Political stability and economic growth are like hands in a glove. In the delicate scheme of things, their association is such that in absence of the first, the latter ceases to exist. An unstable political environment casts a bleak shadow on the country, its institutions and the macroeconomic framework of the country. This in turn erodes the development partners’ and investors’ confidence and the diminishing interest slows down economic development. Any hints of policy uncertainty can extract a hefty tax on private investments, and even the best thought and perfectly implemented reforms may prove damaging if they are accompanied by doubts as to their permanence.
This year has been a year of many transitions for Pakistan. The no-confidence motion against the former premier of the country in April witnessed the country descending into a political nightmare no developing nation should wish upon itself.
Understanding the matter better
Its largest province in terms of GDP contribution suffered months-long political comedy as the question of its next chief hung in the air. The instability in the cabinet led to uncertainty about the country’s future economic policy, which in turn adversely affected the investments and, consequently, physical capital accumulation mix. Violence, strikes and civil unrest evoked by the country’s largest democratic parties did not just disrupt everyday life, it hampered the normal operations of markets, reducing the country’s installed productive capacity leading to overall lower productivity growth.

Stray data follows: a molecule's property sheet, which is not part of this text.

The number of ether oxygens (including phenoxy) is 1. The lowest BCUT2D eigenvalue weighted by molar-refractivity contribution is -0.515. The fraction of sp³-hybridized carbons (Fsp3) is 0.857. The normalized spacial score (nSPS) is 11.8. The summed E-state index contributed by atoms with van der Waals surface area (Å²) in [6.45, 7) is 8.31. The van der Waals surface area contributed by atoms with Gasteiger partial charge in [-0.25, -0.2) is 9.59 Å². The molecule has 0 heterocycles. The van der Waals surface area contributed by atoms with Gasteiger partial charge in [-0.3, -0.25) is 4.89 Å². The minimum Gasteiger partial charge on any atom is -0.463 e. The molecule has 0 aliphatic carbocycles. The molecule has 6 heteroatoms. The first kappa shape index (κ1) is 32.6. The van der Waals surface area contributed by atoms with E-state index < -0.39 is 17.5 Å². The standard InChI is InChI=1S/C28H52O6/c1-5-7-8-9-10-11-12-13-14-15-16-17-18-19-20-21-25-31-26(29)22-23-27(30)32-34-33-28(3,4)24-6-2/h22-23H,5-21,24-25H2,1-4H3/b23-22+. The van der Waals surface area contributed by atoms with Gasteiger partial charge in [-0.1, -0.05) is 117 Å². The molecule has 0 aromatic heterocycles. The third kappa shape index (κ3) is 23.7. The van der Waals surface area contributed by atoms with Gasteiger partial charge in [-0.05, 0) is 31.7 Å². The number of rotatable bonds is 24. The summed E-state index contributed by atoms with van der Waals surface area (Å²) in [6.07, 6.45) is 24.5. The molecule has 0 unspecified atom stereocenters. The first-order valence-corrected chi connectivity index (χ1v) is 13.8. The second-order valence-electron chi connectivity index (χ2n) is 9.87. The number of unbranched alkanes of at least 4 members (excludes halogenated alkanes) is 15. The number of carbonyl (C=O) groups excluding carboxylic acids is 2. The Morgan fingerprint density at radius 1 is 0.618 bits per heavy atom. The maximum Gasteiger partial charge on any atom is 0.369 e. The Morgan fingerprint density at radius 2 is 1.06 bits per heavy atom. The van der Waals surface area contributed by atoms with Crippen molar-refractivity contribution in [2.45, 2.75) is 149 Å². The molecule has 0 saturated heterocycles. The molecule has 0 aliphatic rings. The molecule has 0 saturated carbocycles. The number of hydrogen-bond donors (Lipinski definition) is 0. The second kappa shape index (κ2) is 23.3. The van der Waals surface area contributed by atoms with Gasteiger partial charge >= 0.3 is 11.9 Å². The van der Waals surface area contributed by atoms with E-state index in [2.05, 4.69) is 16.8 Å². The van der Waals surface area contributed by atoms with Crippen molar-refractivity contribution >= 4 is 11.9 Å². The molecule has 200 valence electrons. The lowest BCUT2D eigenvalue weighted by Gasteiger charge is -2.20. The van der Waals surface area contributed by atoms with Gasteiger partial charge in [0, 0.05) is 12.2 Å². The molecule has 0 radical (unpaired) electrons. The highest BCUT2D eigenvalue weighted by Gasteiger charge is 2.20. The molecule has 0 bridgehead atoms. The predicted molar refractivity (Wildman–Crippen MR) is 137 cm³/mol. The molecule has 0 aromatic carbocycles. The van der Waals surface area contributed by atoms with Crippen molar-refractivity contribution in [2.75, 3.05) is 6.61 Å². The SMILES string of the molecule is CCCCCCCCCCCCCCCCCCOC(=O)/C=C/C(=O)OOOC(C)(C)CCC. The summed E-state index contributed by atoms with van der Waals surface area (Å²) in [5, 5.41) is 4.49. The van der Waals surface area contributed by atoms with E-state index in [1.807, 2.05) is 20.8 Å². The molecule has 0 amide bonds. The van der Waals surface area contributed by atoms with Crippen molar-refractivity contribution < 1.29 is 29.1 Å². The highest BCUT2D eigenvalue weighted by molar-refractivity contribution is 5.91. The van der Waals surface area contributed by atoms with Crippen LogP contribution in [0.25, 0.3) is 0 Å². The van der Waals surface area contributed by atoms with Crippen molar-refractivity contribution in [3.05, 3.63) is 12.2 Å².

The difficult and unpopular policy choices made by the current government sent shockwave after shockwave into the economy which coupled with a strong dollar, and extreme volatility in the commodity prices virtually paralyzed Pakistan’s economic wheel, and the aftershocks of decades of ill governance ushered in due to short term policy foresight of past governments are being felt by the entire country now.
Unsustainable external debt burdens, additional borrowing to cushion the impact of the pandemic and ever-increasing debt servicing costs put Pakistan at the crossroads of a debt crisis or seeking international support for debt relief, as all sectors of its economy suffered. One such example is of once celebrated, the poster child of Pakistan’s promising growing middle class and its economic prowess-the telecom sector which in recent days has declared digital bankruptcy. Its key foreign players are considering exiting the market as the operations no longer remain profitable in wake of rising fuel prices and the regulator’s firm stance against rising tariffs.
As the ruling elite scrambles to change NAB laws instead of focusing on what’s critical for the country’s socio-economic future, foreign direct investments in the country have stalled while its global outlook soured. In June rating agency Moody’s changed Pakistan’s outlook to negative, the political infighting further fueling the country’s economic turmoil.